This article is from HERE
What is PICO-8?
For those unfamiliar with PICO-8 - it’s a fantasy console for making, sharing and playing tiny games and other computer programs. You could think of a “fantasy console” as an emulator for a games console that never actually had a physical hardware release.
PICO-8 is basically attempting to be recreate the spirit of an 8-bit games platform - with all its limitations (128x128 resolution, 16-cols, 32k, etc.) - but with a few exceptions that take advantage of newer/modern technology (such as Lua scripting, built-in code/sprite/map/sfx/music editors, powerful exports).
Just like old consoles, PICO-8 uses Cartridges (or Carts, for short) for storing and sharing games and programs. These single files can even be saved as .PNG (image) files, containing ALL the source code and resources! Making them VERY easy to share to other PICO-8 users.
What this essentially means, is that PICO-8 is pretty much a self-contained game engine, with all the tools necessary to create wonderful “retro”-style games (that also can be exported to Web, Windows, Mac and Linux).
PICO-8 is a commercial application ($14.99 5) and available for Windows, Linux, Mac, and Raspberry Pi builds.
The good news is that the Raspberry Pi build has been successfully used with the GameShell (with some set-up - please see this thread 30 for more information on the steps required). This means that, with the use of a Bluetooth keyboard - it should be possible to do PICO-8 development on the go!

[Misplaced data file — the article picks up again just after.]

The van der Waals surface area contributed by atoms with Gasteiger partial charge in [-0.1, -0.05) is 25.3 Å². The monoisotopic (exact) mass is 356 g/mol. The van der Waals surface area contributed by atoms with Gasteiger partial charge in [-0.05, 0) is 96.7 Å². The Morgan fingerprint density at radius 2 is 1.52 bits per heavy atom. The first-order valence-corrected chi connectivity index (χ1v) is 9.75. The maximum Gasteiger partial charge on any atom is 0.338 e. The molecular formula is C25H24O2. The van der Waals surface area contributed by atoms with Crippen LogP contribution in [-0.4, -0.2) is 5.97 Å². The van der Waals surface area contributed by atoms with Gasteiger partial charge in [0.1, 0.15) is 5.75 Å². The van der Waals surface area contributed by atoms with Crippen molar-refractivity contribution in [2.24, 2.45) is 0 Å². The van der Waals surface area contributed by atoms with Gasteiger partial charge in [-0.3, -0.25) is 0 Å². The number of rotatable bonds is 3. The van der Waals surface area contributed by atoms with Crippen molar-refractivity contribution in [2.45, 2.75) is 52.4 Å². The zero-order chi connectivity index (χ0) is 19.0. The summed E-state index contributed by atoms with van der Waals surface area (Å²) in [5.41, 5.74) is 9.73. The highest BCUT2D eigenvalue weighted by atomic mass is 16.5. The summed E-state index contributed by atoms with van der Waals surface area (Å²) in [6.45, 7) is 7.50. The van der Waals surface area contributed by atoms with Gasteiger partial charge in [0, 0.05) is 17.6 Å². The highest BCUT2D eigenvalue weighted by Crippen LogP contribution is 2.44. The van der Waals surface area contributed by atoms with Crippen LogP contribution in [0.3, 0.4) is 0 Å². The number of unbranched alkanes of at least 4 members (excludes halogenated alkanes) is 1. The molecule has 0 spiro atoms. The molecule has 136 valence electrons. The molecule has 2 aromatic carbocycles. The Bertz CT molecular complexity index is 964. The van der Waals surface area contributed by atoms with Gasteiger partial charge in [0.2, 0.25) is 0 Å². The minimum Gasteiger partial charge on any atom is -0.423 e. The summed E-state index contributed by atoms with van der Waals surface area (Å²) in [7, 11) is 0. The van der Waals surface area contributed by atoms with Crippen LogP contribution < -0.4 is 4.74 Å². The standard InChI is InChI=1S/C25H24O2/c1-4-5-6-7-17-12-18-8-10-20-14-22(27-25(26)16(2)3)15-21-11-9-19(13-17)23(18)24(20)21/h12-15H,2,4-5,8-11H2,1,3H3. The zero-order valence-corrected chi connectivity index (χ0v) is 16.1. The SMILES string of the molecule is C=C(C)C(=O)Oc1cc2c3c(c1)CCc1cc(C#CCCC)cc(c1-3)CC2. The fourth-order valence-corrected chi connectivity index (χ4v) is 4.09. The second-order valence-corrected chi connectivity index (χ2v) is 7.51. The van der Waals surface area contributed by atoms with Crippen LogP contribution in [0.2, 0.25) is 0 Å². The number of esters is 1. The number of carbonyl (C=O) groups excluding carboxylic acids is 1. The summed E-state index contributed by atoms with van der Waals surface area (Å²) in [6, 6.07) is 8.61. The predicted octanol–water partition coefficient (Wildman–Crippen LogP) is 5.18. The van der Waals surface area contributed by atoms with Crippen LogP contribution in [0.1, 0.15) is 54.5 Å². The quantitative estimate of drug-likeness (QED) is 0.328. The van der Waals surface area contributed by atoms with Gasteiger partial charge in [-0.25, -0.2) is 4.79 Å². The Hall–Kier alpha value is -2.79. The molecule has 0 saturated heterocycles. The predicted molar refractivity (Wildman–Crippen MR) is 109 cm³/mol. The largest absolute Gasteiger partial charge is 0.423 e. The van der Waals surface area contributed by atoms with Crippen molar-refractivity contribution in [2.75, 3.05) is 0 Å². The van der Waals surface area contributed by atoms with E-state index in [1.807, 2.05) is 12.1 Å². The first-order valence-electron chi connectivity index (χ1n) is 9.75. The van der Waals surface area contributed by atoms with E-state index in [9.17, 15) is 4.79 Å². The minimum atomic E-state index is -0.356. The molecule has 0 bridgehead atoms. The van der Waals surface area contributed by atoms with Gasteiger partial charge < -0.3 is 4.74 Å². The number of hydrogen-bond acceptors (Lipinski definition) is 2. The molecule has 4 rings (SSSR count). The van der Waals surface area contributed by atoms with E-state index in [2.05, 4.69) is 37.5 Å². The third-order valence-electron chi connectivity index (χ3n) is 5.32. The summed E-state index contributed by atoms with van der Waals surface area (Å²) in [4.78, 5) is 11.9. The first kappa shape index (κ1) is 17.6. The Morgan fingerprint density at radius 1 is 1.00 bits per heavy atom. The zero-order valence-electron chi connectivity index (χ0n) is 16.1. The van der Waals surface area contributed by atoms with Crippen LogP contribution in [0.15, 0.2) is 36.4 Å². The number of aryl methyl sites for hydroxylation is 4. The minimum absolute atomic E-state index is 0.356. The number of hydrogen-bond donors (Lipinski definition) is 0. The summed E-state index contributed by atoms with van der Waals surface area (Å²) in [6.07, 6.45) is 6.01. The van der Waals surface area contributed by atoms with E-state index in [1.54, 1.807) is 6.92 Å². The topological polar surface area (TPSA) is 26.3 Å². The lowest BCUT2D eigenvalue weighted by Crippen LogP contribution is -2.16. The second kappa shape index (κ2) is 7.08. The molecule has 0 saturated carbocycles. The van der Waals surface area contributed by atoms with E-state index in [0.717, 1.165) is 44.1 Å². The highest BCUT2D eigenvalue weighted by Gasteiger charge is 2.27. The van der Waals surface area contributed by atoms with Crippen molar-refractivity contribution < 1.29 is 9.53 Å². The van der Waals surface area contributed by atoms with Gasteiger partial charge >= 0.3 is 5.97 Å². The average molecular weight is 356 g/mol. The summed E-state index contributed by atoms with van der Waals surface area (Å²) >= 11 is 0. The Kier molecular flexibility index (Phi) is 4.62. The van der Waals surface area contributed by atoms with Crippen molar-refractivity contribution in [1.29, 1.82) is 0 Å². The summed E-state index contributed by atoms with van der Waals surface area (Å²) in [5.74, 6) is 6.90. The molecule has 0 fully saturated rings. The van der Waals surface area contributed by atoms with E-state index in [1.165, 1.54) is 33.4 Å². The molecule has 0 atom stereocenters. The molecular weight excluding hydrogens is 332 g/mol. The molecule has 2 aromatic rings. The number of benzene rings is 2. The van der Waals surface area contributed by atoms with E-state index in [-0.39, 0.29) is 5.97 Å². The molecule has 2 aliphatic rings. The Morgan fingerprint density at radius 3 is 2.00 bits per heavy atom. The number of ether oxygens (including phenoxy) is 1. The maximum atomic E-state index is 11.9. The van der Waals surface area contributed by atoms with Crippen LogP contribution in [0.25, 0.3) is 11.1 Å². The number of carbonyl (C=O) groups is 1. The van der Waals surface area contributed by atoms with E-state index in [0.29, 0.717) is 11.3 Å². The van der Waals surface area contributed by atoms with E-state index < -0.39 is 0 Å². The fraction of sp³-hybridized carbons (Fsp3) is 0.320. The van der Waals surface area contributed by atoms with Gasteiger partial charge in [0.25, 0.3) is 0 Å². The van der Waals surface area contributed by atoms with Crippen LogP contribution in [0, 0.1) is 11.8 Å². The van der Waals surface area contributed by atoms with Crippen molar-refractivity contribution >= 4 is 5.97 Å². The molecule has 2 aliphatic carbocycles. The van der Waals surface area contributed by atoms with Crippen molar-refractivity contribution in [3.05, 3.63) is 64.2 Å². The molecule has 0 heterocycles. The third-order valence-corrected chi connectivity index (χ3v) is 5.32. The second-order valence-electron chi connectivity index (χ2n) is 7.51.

Once you’ve installed PICO-8 and turn it on, the machine greets you with a boot-up sound and command line - just like an “old school” computer.
NOTE: If you see a menu screen, instead of the flashing cursor - it means you are in SPLORE mode, which is PICO-8’s cart menu system for browsing games. To exit, either press ESC on the keyboard (if you have one connected) or MENU on GameShell then “EXIT TO CONSOLE” to get to the console.
You can type commands directly into the console, just like the good old days. For example, if you type:
…and press ENTER, it will clear the screen.
(NOTE: No need to type in capitals, PICO-8 characters are capital by default)
Now type (and press ENTER):
…to draw a big blue Circle in the middle of the screen.
PICO-8 has a whole list of commands (API) available for performing various game-related tasks, such as drawing, audio, input, etc. - which we will use progressively over the course of this tutorial series.
Now, typing individual commands is ok, but unlike those limited computers of yesteryear, this is the 21st Century - pressing ESC switches to the “Editor” mode… which gives you considerably more power!
The first editor window you’ll see is the Code editor. There are many editors in PICO-8 (Code, Sprite, Map, SFX, Music), but we’ll focus on just the Code editor for this tutorial.
The Code editor is where you will write all of the code for your game.
Here you can define functions and variables, and even organise your code up across multiple tab pages. PICO-8 uses the Lua syntax for development (although it does not use the full library). If you are not already familiar with the Lua scripting language, it’s quite similar to BASIC syntax, and is nice and easy to learn.
Let’s start writing our first PICO-8 cart!
Carts in PICO-8 need to have three main functions: _INIT(), _UPDATE() and _DRAW().
Everything else in your game code will be called from one of these three functions.
Called once, at the start of execution.
Allows you to ini